The relationship between actors and the casting process can sometimes be antagonistic, and that’s super unfortunate. If you find yourself ripping your hair off over the audition/casting process, and feeling resentful toward casting directors who “always bring you in, but never cast you,” consider these 3 mind-hacks:
Casting directors want you to do your best so you can make them look good. (AKA they are on your side.)
The job of the casting director is to bring in as many viable options for every role so the director and writers can choose from the best. The decision will ultimately be a consensus, but the strongest voice in the room is rarely the casting director.
The reason the casting director is not the strongest voice in the room is because WE KNOW THEY ALREADY LIKE YOU! Otherwise they wouldn’t have brought you in (let alone brought you for the millionth time.)
It’s a chance for you to make an impression without necessarily booking the job.
On average, there are probably (at least) 10 people vying for every role in a production. Just because you don’t get the job, doesn’t mean you aren’t good. It doesn’t even necessarily mean you weren’t good for the role. It just means they went with someone else, who was also good. (That’s really all you can take away from that experience.)
But the truth is, you may have made a big impression on someone in the room, they just weren’t able to cast you in this part. That’s why acting guru Dallas Travers often says, “Don’t worry about booking the job, worry about booking the room.”
If someone in the room likes you and brings you in for something else later, chances are you’re even MORE suited for that job, and MORE likely to book it. Remember – it’s not about this job, it’s about the next job.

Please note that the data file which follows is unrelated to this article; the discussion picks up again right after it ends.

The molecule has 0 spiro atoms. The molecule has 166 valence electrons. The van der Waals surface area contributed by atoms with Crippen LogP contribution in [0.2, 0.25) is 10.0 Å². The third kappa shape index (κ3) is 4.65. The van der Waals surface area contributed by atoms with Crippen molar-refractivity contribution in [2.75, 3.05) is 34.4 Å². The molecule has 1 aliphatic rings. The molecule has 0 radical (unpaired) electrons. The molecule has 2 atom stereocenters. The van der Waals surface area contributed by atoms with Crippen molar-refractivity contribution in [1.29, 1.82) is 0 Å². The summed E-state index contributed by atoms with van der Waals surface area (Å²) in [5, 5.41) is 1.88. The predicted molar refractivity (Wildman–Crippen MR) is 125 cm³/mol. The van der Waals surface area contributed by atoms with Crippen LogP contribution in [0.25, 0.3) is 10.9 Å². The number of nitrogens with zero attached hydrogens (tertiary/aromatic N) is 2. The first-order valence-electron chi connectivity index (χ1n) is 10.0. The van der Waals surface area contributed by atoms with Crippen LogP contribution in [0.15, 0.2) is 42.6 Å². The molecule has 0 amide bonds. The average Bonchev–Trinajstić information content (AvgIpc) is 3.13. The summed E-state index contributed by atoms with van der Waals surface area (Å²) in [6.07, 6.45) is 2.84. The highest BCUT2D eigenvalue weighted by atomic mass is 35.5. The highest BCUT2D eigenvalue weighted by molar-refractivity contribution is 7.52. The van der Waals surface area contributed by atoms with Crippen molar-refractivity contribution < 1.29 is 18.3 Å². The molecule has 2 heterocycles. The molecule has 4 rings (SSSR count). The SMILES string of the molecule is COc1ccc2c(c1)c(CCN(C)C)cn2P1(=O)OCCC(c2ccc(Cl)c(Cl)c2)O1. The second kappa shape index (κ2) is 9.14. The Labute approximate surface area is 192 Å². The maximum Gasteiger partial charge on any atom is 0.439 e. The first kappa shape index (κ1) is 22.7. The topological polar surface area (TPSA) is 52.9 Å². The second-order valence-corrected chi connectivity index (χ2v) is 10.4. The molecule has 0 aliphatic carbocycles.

The casting process is also an interview opportunity for the actor.
I think this is a difficult one for actors to absorb, but it’s important to recognize at any stage of your career. Each time you audition for a director or a writer, you have to consider that they are auditioning for you, too.
Sometimes the overwhelming need to book A job overrides the consideration of whether or not you truly want to book THIS job. But there’s nothing worse than investing time and energy in a project that ultimately is not the type you want to be a part of. That goes for the quality of the content, but even more so the quality of the process.
So often there are blog posts written to help actors better prepare for the audition process. Rarely do you see suggestions for those running it. That’s why this post from director Michael Barakiva warmed my heart as it addresses some of the usual pet peeves actors have about the audition process. My particular favorite is:
Choose short sides.
Seriously, you know in the first 30 seconds if the actor and the role are the right fit. Don’t waste their time preparing ten pages. If you need to see ten pages, you’re a horrible director. Besides, short sides allow you time to work with the actors.
I’m curious – what are your biggest concerns about the casting process?